Why look at reach instead of impressions? Because reach is an organic number, whereas impressions is not. One person can see a post multiple times, but it won’t change how they feel about it (most of the time).

Where Do We Go From Here?

Incorporating analytics about negative feedback may seem daunting at first, but they’re an important piece of a more thorough report, so don’t stop there!

You know your community best, and managing one is part art, and part science. Using negative feedback as a component of your overall work can strengthen it, but don’t lose sight of your goals, initiatives, and purpose for being on Facebook in the first place.

Post Author

Steph is currently a community manager at Neiman, a brand conversation agency in Philadelphia. She gets her hands dirty with digital strategy, content creation, & researching emerging trends. Steph also contributes regularly to several industry publications, & has been known...

  • http://www.postadvertising.com Jon Thomas

    Great post Steph. I didn’t know there was a negative feedback feature. Checking on it now…

  • http://www.facebook.com/mhnierhoff Maximilian H. Nierhoff

    Steph, thanks for giving insight into uncovering negative feedback. But as a Social Media Manager, it’s also essential to check the performance of your Facebook competitors. With such a benchmark you can also gain new awareness what content works best.

  • http://twitter.com/BladeBranding Blade Branding

    Thanks for this. I have been looking through our negative feedback and this clarifies what exactly it is! 

  • http://www.facebook.com/profile.php?id=1562130006 Steph Parker

    Glad the article helped! Thanks for reading.

  • http://www.facebook.com/profile.php?id=1562130006 Steph Parker

    Definitely agree with you – negative feedback is just one of many items that make a good performance audit. 

  • http://www.hellobenteoh.com.au Ben Teoh

    You can also get a quick look per post from your Insights overview by clicking the “engaged users” number for the post you’re interested in. It will tell you how many people (if any) gave negative feedback.

  • http://www.facebook.com/profile.php?id=840070170 Jo Webber

    Really useful Steph, I’ve been debating how to layer this Insights analysis with our own third party negative sentiment data. Thanks for helping to answer my question :-D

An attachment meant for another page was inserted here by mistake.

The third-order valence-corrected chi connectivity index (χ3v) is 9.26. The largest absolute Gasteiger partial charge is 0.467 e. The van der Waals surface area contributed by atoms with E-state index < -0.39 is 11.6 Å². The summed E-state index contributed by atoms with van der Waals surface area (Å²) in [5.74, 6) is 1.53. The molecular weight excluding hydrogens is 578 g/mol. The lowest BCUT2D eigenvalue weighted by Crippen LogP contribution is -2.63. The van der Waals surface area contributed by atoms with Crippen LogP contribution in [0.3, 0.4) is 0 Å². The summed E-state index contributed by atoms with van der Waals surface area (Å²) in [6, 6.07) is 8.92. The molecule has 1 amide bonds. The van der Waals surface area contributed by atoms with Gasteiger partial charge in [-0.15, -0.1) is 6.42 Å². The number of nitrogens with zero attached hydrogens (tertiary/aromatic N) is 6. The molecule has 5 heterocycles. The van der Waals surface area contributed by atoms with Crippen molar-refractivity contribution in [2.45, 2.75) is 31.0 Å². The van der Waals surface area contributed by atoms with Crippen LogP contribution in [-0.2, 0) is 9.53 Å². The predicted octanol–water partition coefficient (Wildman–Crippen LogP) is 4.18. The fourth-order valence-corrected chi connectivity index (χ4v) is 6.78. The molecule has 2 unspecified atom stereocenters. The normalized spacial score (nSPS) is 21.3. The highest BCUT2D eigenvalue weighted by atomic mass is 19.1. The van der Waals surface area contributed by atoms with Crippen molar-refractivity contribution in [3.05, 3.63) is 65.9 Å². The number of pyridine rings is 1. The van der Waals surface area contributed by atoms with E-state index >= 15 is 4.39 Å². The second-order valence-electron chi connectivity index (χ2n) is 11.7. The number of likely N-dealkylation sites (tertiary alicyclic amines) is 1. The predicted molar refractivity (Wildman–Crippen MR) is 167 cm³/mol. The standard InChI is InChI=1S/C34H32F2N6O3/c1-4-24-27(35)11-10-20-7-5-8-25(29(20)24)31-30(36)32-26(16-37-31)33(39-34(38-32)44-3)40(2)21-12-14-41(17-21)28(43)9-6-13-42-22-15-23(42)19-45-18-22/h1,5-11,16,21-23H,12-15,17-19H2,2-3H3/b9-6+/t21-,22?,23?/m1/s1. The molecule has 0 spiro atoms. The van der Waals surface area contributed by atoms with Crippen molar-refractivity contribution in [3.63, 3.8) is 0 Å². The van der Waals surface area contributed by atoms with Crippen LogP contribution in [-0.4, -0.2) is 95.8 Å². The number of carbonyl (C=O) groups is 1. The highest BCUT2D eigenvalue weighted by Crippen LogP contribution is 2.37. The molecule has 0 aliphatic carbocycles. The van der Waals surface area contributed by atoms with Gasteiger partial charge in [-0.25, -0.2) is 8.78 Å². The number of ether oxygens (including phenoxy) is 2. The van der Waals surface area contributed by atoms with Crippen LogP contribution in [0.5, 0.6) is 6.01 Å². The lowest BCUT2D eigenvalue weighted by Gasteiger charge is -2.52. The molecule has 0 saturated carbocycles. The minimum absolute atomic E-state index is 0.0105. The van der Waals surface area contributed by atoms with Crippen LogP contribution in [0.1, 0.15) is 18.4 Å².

• http://www.facebook.com/jrussUT Jason Russell

    Very useful. Glad I looked closely. 

  • Deb Ng

    One of the more useful posts I’ve read in a while. Thanks, Steph.

  • http://about.me/phylliskhare Phyllis Khare

    Thanks for posting this Steph. I’ve been looking for a deeper understanding of Insights. I never thought to dive deeper into the excel file! Most of my clients just want to know how many more people are connecting with their Page, but this metric will (hopefully) show them a more interesting response action.

  • Hannah Bernhofer

    This is a great post.  Thank you!

  • http://www.facebook.com/tom.v.pepe Tom V Pepe

    Excellent resource. Thank you!

  • http://www.joshuaatbarnes.com/ Joshua Barnes

    Excellent. I’ve looked at those tables more than once. Would be so epic if someone would…on their own, just create a useful graph for some of those subtler data points. Hint, hint. : ) 

  • Jessica

    I had no idea!! THANK YOU

  • Rfrank

    Steph:

    Thanking you! Recognizing negative feedback is hugely helpful. Helps take off the rose colored glasses, so to speak, and give it all a more realistic, manageable dimension.

  • http://twitter.com/InduNan IndulekhaNanayakkara

    Thank you so much for this post! This is extremely useful. Although I knew ‘negative feedback’ existed, I wasn’t sure how exactly it can be utilized to ‘read’ your community behavior. Our team is adding this to our monthly analysis for sure! :)